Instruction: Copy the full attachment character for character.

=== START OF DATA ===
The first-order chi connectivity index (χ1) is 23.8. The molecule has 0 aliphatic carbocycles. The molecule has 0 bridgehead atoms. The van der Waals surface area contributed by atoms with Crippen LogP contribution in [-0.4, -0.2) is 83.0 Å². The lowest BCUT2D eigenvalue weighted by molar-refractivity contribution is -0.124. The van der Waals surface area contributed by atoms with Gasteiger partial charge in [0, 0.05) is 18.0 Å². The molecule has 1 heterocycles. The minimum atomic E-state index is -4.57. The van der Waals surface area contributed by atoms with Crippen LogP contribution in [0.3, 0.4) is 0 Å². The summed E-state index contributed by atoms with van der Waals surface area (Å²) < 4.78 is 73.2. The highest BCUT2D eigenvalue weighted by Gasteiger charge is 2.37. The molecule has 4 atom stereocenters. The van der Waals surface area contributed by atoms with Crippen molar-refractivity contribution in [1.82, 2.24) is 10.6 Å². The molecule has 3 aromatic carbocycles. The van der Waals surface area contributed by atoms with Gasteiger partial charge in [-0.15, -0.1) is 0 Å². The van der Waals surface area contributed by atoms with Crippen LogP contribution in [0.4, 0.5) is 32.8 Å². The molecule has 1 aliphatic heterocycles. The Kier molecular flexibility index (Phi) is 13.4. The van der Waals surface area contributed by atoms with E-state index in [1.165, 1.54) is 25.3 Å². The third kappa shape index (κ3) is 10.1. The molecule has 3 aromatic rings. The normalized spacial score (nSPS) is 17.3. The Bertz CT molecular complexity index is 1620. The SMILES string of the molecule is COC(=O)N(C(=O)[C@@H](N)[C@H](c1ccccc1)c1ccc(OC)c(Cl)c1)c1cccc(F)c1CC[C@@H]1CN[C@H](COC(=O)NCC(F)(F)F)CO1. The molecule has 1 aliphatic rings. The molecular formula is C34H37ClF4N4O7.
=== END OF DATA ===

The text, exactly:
The first-order chi connectivity index (χ1) is 23.8. The molecule has 0 aliphatic carbocycles. The molecule has 0 bridgehead atoms. The van der Waals surface area contributed by atoms with Crippen LogP contribution in [-0.4, -0.2) is 83.0 Å². The lowest BCUT2D eigenvalue weighted by molar-refractivity contribution is -0.124. The van der Waals surface area contributed by atoms with Gasteiger partial charge in [0, 0.05) is 18.0 Å². The molecule has 1 heterocycles. The minimum atomic E-state index is -4.57. The van der Waals surface area contributed by atoms with Crippen LogP contribution in [0.3, 0.4) is 0 Å². The summed E-state index contributed by atoms with van der Waals surface area (Å²) < 4.78 is 73.2. The highest BCUT2D eigenvalue weighted by Gasteiger charge is 2.37. The molecule has 4 atom stereocenters. The van der Waals surface area contributed by atoms with Crippen molar-refractivity contribution in [1.82, 2.24) is 10.6 Å². The molecule has 3 aromatic carbocycles. The van der Waals surface area contributed by atoms with Gasteiger partial charge in [-0.15, -0.1) is 0 Å². The van der Waals surface area contributed by atoms with Crippen LogP contribution in [0.4, 0.5) is 32.8 Å². The molecule has 1 aliphatic heterocycles. The Kier molecular flexibility index (Phi) is 13.4. The van der Waals surface area contributed by atoms with E-state index in [1.165, 1.54) is 25.3 Å². The third kappa shape index (κ3) is 10.1. The molecule has 3 aromatic rings. The normalized spacial score (nSPS) is 17.3. The Bertz CT molecular complexity index is 1620. The SMILES string of the molecule is COC(=O)N(C(=O)[C@@H](N)[C@H](c1ccccc1)c1ccc(OC)c(Cl)c1)c1cccc(F)c1CC[C@@H]1CN[C@H](COC(=O)NCC(F)(F)F)CO1. The molecule has 1 aliphatic rings. The molecular formula is C34H37ClF4N4O7.